I am a prolific reader. I read all the time. I suspect I’m like a lot of folks – I’ve gone from carrying around a book with me to carrying my smart phone. These days my go to for a reading fix during the day is twitter, email, and websites.
So, if it wasn’t obvious by my previous post, I’m new to the library world. My PhD is in Instructional Technology & Learning Sciences from Utah State University. I was lucky that my time there was spent hanging out with K-12 teachers and digital libraries (and open educational resources), and that one of my committee members is now a librarian at another university. I say lucky because it means during my PhD I was exposed to libraries, at least a little bit. Then when I got to Purdue, that was when I discovered how incredibly cool it would be to have a career here in academic libraries (I will always be grateful to the Purdue librarians for pushing me in this direction!).
So, all that said – once I got here to Oregon State University I did what I do – I started to read. That’s the point of the post – reading. What do I read that’s about libraries, particularly assessment? Good question.
Every day I read The Chronicle of Higher Education & Inside Higher Ed. I read these because academic libraries are situated within this larger environment of higher education. What impacts higher ed impact us. It also keeps me aware so when I meet with my assessment colleagues across campus I know what they are thinking about. Plus, Inside Higher Ed has Library Babel Fish.
On the library side of things I have started to read College & Research Libraries News, Association for Research Libraries News, and Library Journal. While not specifically about assessment, sometimes they do cover assessment and they keep me up to date about what the library world is thinking about. I try to get to these once a week.
The very first thing I read when I started my job back in December was Megan Oakleaf’s The Value in Academic Libraries. It’s a long read, but it was super helpful to me to understand how assessment is situated in academic libraries. I’ve also been meaning to spend time in the archives of the Evidenced Based Library and Information Practice journal. Yep yep, I need to spend time just hanging out with the journal because it’s another tool to help me understand this new environment I’m in, as well as to keep me up to date on assessment trends and give me ideas for things maybe we should be looking at here at Oregon State.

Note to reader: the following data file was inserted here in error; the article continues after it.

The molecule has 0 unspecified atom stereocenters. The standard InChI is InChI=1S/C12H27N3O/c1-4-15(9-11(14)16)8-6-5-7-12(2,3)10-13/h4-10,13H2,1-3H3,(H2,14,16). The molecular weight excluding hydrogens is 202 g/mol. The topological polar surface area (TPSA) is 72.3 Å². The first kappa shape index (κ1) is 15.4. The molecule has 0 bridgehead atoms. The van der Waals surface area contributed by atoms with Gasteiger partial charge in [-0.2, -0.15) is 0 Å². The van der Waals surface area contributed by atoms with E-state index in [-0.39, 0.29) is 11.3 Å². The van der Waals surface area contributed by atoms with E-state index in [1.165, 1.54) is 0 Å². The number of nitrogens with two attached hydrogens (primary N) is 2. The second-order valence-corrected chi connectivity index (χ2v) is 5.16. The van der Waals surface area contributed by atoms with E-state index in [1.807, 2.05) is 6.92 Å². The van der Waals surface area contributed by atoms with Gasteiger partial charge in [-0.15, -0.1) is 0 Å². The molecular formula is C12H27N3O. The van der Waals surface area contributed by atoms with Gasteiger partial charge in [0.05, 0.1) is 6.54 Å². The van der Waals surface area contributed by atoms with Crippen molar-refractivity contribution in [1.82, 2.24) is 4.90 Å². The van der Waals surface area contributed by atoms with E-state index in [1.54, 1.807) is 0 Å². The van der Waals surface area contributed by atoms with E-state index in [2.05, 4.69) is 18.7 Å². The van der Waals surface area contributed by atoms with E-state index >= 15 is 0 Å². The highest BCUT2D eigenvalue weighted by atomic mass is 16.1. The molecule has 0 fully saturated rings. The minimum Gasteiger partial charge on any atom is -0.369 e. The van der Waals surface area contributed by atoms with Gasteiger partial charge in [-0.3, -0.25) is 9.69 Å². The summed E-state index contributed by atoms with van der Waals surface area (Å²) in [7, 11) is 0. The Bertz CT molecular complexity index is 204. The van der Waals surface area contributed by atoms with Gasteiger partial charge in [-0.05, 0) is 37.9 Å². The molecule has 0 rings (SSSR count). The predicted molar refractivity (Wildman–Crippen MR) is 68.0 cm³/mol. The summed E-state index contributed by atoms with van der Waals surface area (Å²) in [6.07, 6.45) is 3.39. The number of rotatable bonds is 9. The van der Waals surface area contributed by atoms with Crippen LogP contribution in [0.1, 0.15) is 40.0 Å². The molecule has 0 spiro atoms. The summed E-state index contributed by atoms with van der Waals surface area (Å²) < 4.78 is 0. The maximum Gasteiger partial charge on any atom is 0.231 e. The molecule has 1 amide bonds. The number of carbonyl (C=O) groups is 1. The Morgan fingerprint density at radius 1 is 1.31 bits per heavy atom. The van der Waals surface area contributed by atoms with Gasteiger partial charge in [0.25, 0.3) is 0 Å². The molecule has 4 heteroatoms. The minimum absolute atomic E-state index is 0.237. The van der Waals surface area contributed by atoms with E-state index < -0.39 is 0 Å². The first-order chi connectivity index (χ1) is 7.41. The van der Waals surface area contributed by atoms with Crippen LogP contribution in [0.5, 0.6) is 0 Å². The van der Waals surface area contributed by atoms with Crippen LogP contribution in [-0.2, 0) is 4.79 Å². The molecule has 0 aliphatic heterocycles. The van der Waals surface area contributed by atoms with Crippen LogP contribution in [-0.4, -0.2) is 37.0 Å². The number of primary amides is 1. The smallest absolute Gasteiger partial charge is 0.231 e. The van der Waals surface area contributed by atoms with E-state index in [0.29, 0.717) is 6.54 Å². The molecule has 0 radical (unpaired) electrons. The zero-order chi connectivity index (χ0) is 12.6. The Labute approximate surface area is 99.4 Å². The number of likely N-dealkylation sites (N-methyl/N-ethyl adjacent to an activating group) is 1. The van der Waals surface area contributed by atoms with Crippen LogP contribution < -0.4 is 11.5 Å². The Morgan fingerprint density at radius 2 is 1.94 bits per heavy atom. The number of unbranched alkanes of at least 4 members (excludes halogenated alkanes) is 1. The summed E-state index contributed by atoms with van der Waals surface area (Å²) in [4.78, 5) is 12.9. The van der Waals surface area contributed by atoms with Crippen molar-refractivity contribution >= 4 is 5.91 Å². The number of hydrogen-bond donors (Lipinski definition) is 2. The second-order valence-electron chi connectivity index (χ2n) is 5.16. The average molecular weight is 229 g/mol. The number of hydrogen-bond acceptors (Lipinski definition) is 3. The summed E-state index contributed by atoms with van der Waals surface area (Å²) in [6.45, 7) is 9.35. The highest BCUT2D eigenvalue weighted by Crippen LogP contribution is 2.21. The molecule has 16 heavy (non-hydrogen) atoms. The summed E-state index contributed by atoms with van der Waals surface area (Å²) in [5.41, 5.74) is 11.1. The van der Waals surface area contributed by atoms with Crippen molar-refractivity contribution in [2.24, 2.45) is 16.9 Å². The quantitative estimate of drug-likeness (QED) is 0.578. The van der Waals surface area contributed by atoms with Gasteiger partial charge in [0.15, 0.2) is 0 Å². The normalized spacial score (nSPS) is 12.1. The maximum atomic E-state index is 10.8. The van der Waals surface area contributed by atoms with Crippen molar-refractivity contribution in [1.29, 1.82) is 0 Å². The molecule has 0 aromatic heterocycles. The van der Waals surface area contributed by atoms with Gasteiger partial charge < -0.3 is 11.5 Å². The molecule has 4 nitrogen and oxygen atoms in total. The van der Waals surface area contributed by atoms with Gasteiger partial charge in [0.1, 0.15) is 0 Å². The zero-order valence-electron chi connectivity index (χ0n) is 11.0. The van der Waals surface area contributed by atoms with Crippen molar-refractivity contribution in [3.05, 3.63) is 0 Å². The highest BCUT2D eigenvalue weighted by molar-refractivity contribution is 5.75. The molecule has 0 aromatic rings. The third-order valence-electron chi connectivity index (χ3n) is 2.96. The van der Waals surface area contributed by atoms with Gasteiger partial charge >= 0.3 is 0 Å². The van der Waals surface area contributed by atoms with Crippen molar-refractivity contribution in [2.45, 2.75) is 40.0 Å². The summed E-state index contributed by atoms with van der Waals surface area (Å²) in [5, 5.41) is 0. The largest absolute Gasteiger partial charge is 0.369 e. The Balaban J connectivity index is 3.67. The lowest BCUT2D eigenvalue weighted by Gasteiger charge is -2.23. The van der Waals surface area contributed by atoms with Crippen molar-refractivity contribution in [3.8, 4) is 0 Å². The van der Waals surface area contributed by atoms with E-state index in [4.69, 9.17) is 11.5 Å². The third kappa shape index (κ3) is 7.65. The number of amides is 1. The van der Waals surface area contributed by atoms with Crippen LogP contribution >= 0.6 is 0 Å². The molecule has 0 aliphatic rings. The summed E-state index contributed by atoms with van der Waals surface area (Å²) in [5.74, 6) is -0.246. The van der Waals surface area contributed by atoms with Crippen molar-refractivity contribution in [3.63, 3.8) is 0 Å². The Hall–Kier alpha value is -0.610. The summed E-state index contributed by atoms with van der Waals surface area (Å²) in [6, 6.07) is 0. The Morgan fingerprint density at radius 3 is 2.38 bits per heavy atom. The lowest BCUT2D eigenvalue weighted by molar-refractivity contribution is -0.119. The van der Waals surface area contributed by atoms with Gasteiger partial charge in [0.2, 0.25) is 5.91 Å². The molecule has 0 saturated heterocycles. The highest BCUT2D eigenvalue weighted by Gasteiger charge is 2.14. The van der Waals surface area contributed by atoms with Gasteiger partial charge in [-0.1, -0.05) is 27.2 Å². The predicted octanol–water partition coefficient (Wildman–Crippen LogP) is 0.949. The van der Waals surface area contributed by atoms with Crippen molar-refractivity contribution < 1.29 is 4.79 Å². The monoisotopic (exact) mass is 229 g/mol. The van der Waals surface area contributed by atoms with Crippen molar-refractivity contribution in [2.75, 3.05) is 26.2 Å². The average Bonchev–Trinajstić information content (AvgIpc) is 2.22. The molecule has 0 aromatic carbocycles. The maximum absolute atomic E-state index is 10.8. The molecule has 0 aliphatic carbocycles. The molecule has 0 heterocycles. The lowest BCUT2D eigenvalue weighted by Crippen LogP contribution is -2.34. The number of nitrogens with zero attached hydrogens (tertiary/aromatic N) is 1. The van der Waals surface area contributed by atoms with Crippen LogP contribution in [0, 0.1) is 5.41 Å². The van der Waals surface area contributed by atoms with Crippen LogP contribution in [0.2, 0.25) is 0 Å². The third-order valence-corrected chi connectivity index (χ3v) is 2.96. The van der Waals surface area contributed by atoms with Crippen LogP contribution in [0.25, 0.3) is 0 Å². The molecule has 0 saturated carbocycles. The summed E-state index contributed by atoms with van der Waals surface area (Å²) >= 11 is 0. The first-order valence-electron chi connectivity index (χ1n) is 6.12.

The last area I’ll mention is I’ve started to understand critical pedagogy. In a previous life I was a peace activist so it makes sense that I would be interested in looking at what I do through a critical lens. We have a copy of Critical Library Instruction: Theories and Methods in our library faculty / staff library here at Oregon State, and there is a chapter on assessment. Beyond that though, outside of the library world, I recently the article Assessment for Whom: Repositioning Higher Education Assessment as an Ethical and Value-Focused Social Practice. It’s a critique of what assessment has become within higher ed and reminds me that assessment is actually a great tool for helping us to become better at what we do. After all – as much as the tools and methods of assessment are wickedly fun to play with, isn’t the real reason to do it because we want to become better at what we do? I think so, that’s why I’m doing it.
So, what do you read, and what should I be reading that I’m not?